WHAT IS AN ARTHROSCOPY?
Arthroscopy is a procedure that allows a surgeon to look inside joints and repair them without having to cut open the joint. Orthopedic surgeons are bone, joint, and muscle specialists who perform this surgery.
WHEN IS IT USED?
Arthroscopy is done to:
· See what is causing pain in a joint.
· See if a diseased joint is worsening.
· See how well treatment is working.
· Repair a problem found in a joint, such as removing small pieces of bone from the joint or repairing a tear in the cartilage or ligaments.
Arthroscopy can be used for most joints. The joints most frequently examined are the knee, shoulder, elbow, ankle, hip, and wrist.
HOW DO I PREPARE FOR AN ARTHROSCOPY?
Plan for your care and recovery after the operation by:
· Allowing for time to rest.
· Finding other people to help you with your day-to-day duties.
· Following instructions provided by your personal healthcare provider.
If you are to have general anesthesia, do not eat or drink anything after midnight or the morning before the procedure. Do not even drink coffee, tea, or water.
WHAT HAPPENS DURING THE PROCEDURE?
You are given anesthesia before the arthroscopy to prevent you from feeling pain. A tube about the size of a straw, called an arthroscope, is inserted into a small cut near the joint. The arthroscope has a light on it as well as a magnifying lens. A tiny camera is attached so the surgeon can see inside the joint. Other small tools can be inserted into other small cuts to repair the joint.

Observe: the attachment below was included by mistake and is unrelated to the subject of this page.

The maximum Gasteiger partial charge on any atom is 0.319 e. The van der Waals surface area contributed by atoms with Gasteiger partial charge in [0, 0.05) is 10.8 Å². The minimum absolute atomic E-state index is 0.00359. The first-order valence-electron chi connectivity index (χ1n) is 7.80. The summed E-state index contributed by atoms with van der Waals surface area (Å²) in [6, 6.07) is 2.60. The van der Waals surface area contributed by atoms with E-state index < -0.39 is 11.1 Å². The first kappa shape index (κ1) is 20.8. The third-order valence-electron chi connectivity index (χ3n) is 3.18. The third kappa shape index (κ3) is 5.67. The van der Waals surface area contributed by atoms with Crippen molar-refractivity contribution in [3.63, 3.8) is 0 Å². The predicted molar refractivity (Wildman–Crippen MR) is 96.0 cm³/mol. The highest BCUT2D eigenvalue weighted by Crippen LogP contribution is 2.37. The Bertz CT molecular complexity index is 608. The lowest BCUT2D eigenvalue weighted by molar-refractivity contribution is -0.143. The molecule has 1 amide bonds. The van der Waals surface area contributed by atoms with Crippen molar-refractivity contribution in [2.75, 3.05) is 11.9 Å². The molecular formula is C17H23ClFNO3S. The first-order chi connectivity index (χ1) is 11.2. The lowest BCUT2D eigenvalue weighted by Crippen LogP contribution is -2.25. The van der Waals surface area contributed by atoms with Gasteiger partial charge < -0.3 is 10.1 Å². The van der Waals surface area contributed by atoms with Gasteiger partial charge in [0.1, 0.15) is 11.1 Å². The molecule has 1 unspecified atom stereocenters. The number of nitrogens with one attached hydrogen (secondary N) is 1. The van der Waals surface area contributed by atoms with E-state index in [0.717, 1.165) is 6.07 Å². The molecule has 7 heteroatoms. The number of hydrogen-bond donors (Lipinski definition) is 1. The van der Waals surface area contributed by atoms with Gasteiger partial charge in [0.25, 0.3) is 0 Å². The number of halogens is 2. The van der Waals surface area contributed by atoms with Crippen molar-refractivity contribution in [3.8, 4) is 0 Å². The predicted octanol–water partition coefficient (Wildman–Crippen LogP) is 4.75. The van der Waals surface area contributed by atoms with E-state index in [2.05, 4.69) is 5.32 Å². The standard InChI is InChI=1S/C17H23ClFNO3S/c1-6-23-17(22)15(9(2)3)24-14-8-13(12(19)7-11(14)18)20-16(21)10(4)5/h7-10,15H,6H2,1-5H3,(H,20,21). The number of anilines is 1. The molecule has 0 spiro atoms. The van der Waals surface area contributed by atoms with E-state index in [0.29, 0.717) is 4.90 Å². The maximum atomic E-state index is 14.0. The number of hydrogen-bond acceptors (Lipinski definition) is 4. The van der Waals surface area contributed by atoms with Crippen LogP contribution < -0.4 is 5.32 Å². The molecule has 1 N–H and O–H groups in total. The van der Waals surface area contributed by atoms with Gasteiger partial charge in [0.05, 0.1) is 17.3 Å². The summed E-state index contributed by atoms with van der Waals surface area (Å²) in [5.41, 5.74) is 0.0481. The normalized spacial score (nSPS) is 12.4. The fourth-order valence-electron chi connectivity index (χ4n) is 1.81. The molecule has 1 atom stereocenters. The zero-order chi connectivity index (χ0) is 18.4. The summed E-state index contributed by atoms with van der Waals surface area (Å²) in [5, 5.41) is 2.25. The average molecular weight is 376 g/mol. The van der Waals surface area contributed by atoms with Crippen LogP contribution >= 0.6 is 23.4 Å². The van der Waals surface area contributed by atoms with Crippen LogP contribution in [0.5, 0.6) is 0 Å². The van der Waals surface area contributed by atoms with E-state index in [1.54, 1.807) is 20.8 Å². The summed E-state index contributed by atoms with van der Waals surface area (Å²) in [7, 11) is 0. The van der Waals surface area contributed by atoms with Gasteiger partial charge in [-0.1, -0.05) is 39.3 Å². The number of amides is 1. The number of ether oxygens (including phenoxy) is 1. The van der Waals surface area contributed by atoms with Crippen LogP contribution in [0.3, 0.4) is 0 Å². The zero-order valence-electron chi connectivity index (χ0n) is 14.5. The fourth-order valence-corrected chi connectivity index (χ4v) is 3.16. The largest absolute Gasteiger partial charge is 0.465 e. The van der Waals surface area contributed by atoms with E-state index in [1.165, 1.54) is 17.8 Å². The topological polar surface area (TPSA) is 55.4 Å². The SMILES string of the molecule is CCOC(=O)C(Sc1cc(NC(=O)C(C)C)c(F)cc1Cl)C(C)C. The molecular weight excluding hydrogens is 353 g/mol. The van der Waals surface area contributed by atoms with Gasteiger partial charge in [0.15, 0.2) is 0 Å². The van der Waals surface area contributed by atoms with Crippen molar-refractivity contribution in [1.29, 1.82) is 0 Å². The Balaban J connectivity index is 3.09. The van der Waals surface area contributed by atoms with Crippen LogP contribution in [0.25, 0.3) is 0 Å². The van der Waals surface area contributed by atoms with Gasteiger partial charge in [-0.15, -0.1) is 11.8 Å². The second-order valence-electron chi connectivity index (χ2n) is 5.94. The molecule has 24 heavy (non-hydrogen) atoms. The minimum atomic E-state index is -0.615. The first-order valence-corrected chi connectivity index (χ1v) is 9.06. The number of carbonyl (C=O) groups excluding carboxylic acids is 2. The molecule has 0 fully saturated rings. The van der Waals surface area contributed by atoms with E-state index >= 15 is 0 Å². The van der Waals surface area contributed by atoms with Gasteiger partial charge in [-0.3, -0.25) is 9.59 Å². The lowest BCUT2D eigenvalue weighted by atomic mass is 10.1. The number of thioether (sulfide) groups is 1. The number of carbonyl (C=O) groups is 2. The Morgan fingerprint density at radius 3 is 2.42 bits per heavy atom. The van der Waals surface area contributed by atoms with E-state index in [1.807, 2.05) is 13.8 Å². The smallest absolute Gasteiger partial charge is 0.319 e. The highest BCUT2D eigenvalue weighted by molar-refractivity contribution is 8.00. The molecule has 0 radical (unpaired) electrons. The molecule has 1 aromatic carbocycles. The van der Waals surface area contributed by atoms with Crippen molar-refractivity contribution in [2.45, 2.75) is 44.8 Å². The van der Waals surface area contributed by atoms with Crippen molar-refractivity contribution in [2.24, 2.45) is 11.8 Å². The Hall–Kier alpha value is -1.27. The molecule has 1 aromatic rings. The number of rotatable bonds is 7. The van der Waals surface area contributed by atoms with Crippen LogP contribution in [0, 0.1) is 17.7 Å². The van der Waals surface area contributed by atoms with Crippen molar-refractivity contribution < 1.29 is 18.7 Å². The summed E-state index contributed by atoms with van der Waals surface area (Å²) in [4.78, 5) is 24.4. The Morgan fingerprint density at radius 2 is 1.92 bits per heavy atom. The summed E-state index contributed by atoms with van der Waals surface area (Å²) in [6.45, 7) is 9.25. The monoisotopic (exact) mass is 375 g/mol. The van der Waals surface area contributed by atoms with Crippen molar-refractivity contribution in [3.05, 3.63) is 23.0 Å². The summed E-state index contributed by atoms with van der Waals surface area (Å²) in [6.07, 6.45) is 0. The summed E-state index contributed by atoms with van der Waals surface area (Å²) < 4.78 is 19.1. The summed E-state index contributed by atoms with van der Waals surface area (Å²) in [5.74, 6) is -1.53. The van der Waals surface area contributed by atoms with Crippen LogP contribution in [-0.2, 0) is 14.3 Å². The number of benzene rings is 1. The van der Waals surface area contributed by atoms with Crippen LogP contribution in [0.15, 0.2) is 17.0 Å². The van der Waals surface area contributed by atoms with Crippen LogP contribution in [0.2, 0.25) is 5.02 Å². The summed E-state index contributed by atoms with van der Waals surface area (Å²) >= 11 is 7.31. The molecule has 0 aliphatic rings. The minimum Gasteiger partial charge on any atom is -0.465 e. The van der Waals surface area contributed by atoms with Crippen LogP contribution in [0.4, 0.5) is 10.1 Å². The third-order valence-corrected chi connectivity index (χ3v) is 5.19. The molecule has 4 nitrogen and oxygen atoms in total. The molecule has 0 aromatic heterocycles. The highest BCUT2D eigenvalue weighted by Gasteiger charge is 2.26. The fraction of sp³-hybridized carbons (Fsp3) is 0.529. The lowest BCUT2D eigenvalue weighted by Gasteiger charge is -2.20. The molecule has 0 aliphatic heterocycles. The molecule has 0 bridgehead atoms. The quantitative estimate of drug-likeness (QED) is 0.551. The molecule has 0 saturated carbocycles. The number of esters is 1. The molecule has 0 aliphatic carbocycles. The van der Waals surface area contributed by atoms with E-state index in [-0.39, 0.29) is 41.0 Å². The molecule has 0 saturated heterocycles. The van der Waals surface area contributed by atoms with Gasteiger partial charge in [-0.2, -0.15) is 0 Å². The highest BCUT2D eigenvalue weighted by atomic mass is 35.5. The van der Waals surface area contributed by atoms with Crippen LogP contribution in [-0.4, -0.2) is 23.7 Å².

WHAT HAPPENS AFTER THE PROCEDURE?
Arthroscopy is considered a minor procedure and usually does not require a hospital stay. You can go home the same day as your surgery. The recovery time depends on the type of repair done. Even though the joint may not return to normal for a few weeks, you may be able to go back to your regular daily activities within a few days. Athletes having this surgery may be able to return to their sport within a few weeks. You may need to do physical therapy exercises for a few months to help make the joint strong again. Ask your personal healthcare provider when you can safely return to your daily activities and when you can start exercising again.
WHAT ARE THE RISKS AND BENEFITS?
Complications are rare. Possible complications include:
· bleeding in the joint
· an infection in the joint
· a blood clot in a vein
· damage to the surrounding blood vessels or nerves
· too much swelling or bleeding
· damage to muscles, ligaments, tendons, or cartilage
The recovery for arthroscopy is faster than if a full open incision were made to correct or diagnose the problem. Most people do very well after arthroscopy and have a rapid recovery.
WHEN SHOULD I SEE MY PERSONAL HEALTHCARE PROVIDER?
See your personal healthcare provider during office hours if:
· Your joint has signs of infection such as warmth, swelling, redness, or drainage.
· You have a fever or chills.
· You have numbness or severe swelling and pain.
· You have bleeding.
· There is increased tenderness in the joint.